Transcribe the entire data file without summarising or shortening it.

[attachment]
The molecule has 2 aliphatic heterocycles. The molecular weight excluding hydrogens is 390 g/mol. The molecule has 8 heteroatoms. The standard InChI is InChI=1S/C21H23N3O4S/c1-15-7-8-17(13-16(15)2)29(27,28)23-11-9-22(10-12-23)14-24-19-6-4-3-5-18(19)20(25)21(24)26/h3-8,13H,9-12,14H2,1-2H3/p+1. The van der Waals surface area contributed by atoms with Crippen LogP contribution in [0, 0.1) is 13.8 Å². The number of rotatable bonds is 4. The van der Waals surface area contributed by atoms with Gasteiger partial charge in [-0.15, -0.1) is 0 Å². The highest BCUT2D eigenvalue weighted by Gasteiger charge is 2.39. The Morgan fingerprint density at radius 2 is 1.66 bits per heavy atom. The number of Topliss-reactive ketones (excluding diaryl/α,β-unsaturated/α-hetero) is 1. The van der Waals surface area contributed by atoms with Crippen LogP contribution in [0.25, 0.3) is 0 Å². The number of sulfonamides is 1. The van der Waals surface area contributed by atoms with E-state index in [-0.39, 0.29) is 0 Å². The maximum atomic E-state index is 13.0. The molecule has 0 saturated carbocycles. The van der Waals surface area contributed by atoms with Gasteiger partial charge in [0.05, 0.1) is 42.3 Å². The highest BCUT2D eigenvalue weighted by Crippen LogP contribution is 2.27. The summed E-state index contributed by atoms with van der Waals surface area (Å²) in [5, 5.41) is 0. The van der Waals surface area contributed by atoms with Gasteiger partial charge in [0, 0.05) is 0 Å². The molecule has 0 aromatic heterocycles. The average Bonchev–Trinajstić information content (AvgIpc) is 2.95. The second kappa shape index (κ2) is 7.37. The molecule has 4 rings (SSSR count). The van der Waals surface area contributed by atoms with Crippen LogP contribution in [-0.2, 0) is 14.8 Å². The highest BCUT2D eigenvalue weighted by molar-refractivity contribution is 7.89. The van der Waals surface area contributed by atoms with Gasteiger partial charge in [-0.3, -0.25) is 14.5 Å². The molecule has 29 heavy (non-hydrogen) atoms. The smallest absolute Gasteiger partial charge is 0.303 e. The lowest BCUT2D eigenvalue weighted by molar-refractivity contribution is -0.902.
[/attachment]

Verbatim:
The molecule has 2 aliphatic heterocycles. The molecular weight excluding hydrogens is 390 g/mol. The molecule has 8 heteroatoms. The standard InChI is InChI=1S/C21H23N3O4S/c1-15-7-8-17(13-16(15)2)29(27,28)23-11-9-22(10-12-23)14-24-19-6-4-3-5-18(19)20(25)21(24)26/h3-8,13H,9-12,14H2,1-2H3/p+1. The van der Waals surface area contributed by atoms with Crippen LogP contribution in [0, 0.1) is 13.8 Å². The number of rotatable bonds is 4. The van der Waals surface area contributed by atoms with Gasteiger partial charge in [-0.15, -0.1) is 0 Å². The highest BCUT2D eigenvalue weighted by Gasteiger charge is 2.39. The Morgan fingerprint density at radius 2 is 1.66 bits per heavy atom. The number of Topliss-reactive ketones (excluding diaryl/α,β-unsaturated/α-hetero) is 1. The van der Waals surface area contributed by atoms with Crippen LogP contribution in [0.25, 0.3) is 0 Å². The number of sulfonamides is 1. The van der Waals surface area contributed by atoms with E-state index in [-0.39, 0.29) is 0 Å². The maximum atomic E-state index is 13.0. The molecule has 0 saturated carbocycles. The van der Waals surface area contributed by atoms with Gasteiger partial charge in [0.05, 0.1) is 42.3 Å². The highest BCUT2D eigenvalue weighted by Crippen LogP contribution is 2.27. The summed E-state index contributed by atoms with van der Waals surface area (Å²) in [5, 5.41) is 0. The van der Waals surface area contributed by atoms with Gasteiger partial charge in [0, 0.05) is 0 Å². The molecule has 0 aromatic heterocycles. The average Bonchev–Trinajstić information content (AvgIpc) is 2.95. The second kappa shape index (κ2) is 7.37. The molecule has 4 rings (SSSR count). The van der Waals surface area contributed by atoms with Crippen LogP contribution in [-0.2, 0) is 14.8 Å². The highest BCUT2D eigenvalue weighted by molar-refractivity contribution is 7.89. The van der Waals surface area contributed by atoms with Gasteiger partial charge in [-0.3, -0.25) is 14.5 Å². The molecule has 29 heavy (non-hydrogen) atoms. The smallest absolute Gasteiger partial charge is 0.303 e. The lowest BCUT2D eigenvalue weighted by molar-refractivity contribution is -0.902.